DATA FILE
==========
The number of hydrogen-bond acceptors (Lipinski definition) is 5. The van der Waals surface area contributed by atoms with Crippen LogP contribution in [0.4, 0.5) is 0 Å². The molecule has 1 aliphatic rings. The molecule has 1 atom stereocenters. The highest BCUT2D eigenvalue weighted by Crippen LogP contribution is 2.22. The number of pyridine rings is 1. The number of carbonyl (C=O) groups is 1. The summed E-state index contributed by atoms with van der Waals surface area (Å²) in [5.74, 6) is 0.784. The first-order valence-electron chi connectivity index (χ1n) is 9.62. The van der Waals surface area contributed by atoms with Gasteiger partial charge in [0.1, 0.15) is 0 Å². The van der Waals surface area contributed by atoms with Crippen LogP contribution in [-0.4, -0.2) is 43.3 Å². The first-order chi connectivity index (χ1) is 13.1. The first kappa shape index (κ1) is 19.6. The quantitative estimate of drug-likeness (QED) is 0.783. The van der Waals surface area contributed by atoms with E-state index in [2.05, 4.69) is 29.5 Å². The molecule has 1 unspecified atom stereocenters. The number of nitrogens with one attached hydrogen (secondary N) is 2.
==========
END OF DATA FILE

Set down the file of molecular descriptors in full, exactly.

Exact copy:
The number of hydrogen-bond acceptors (Lipinski definition) is 5. The van der Waals surface area contributed by atoms with Crippen LogP contribution in [0.4, 0.5) is 0 Å². The molecule has 1 aliphatic rings. The molecule has 1 atom stereocenters. The highest BCUT2D eigenvalue weighted by Crippen LogP contribution is 2.22. The number of pyridine rings is 1. The number of carbonyl (C=O) groups is 1. The summed E-state index contributed by atoms with van der Waals surface area (Å²) in [5.74, 6) is 0.784. The first-order valence-electron chi connectivity index (χ1n) is 9.62. The van der Waals surface area contributed by atoms with Gasteiger partial charge in [0.1, 0.15) is 0 Å². The van der Waals surface area contributed by atoms with Crippen LogP contribution in [-0.4, -0.2) is 43.3 Å². The first-order chi connectivity index (χ1) is 13.1. The first kappa shape index (κ1) is 19.6. The quantitative estimate of drug-likeness (QED) is 0.783. The van der Waals surface area contributed by atoms with E-state index in [2.05, 4.69) is 29.5 Å². The molecule has 1 unspecified atom stereocenters. The number of nitrogens with one attached hydrogen (secondary N) is 2.